and (040) planes. An empirical ratio of the intensity of these peaks known as
the “K” value and defined2
as follows is measured to
define the beta content:
Here, K will vary from 0 for a sample with no beta crystals to 1.0 for a sample
with only beta crystals. For most of the examples discussed, the K value for
beta-nucleated materials fell in the range of 0.8-0.9.
It should be noted that, in the case of the oriented film, the WAXD
measurements must be made on the extruded sheet before it has been oriented,
since the orientation process converts the beta crystal to alpha crystals. This
was done by using the edge trim from the extruded sheet for the X-ray
Physical Property Testing
tensile properties of the films were measured in both the machine (MD) and
transverse (TD) directions using an Instron tester according to ASTM D 886.
Density measurements were performed using either hydrostatic displacement or by
measuring the dimensions of a piece of film, and then dividing the mass of the
film by its volume.
Results and DiscussionsMOPP Films Made from
A series of monoaxially oriented films (MOPP) were produced from impact
copolymer PP (ICP). The precursor sheets were cast onto a heated cast roll set
at 90°C. The beta nucleated sheets contained 2.5% of the BETAPP masterbatch.
The starting sheet thickness was about 0.58 mm, and the final film thickness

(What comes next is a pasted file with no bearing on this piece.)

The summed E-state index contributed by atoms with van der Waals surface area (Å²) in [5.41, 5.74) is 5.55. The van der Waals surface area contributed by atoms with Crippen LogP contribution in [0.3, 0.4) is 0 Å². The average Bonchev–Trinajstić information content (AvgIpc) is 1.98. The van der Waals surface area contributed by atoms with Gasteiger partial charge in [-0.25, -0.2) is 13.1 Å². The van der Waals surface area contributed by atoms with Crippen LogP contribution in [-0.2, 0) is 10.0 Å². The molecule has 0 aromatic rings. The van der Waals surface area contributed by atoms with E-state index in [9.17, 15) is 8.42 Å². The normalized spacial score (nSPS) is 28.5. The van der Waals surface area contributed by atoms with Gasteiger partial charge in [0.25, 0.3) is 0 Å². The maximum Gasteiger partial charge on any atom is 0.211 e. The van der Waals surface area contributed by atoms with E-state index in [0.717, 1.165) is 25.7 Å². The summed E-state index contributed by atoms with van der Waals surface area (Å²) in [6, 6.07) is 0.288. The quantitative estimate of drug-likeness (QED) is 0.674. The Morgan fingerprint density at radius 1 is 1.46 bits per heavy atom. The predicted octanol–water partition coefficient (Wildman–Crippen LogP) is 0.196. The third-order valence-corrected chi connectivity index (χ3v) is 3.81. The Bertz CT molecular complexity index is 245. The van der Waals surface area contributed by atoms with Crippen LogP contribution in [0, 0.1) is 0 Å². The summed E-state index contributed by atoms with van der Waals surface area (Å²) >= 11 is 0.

was in the range of 0.12-0.135 mm. The X-ray “K” values of the precursor sheets
and the properties of the MOPP films are given in the table.
The table shows that films 1 and 6, which contained high levels of beta
crystallinity, had lower densities and improved tensile properties compared to
film 2. The elongation at break values for these two high-beta-content films
were somewhat lower than that of film 2. Films 1 and 6 were also more opaque
than that of film 2, due to the presence of the microvoids in the film.
Mopp Films Made from HPP and ICP
In a second series of runs, non-nucleated and beta-nucleated MOPP films were
produced using both an ICP and a homopolymer PP (HPP) resin. The beta-nucleated
versions of these films also contained the MPM 1101 masterbatch at a few different
levels; the cast roll temperature was set at about 90°C. The sheet thickness
was about 0.50 mm, and the final film thickness was about 0.080 mm.
The films containing the beta nucleant appeared more opaque
than the non-nucleated films, as illustrated in Figure 3. In the figure, each
of the films has been placed over two business cards, with the upper card being
in direct contact with the film and the lower card positioned about 2 cm below
the plane of the film, in order to illustrate the contact and see-through
clarity of the two films. The relative opacity data for impact copolymer and
homopolymer (HPP) films are illustrated in Figure 4.
these figures, we see that the opacity of the beta-nucleated ICP film was much
greater than that of the non-nucleated ICP film, and the opacity of both the
ICP and HPP films increased with increasing beta-crystal content, as measured